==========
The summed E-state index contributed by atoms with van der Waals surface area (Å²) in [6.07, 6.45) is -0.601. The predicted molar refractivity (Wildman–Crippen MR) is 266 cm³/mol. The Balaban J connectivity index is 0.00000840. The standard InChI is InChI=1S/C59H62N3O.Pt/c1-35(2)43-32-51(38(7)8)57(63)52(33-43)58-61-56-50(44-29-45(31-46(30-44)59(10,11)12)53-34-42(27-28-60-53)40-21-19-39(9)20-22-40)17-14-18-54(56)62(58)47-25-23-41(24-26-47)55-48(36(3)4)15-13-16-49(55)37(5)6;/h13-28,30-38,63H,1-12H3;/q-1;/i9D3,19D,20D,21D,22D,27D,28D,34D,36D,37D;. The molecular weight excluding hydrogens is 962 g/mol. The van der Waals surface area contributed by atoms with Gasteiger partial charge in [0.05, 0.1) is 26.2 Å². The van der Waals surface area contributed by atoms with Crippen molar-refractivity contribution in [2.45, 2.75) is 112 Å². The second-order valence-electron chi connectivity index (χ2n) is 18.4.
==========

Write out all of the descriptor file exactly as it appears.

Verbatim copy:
The summed E-state index contributed by atoms with van der Waals surface area (Å²) in [6.07, 6.45) is -0.601. The predicted molar refractivity (Wildman–Crippen MR) is 266 cm³/mol. The Balaban J connectivity index is 0.00000840. The standard InChI is InChI=1S/C59H62N3O.Pt/c1-35(2)43-32-51(38(7)8)57(63)52(33-43)58-61-56-50(44-29-45(31-46(30-44)59(10,11)12)53-34-42(27-28-60-53)40-21-19-39(9)20-22-40)17-14-18-54(56)62(58)47-25-23-41(24-26-47)55-48(36(3)4)15-13-16-49(55)37(5)6;/h13-28,30-38,63H,1-12H3;/q-1;/i9D3,19D,20D,21D,22D,27D,28D,34D,36D,37D;. The molecular weight excluding hydrogens is 962 g/mol. The van der Waals surface area contributed by atoms with Gasteiger partial charge in [0.05, 0.1) is 26.2 Å². The van der Waals surface area contributed by atoms with Crippen molar-refractivity contribution in [2.45, 2.75) is 112 Å². The second-order valence-electron chi connectivity index (χ2n) is 18.4.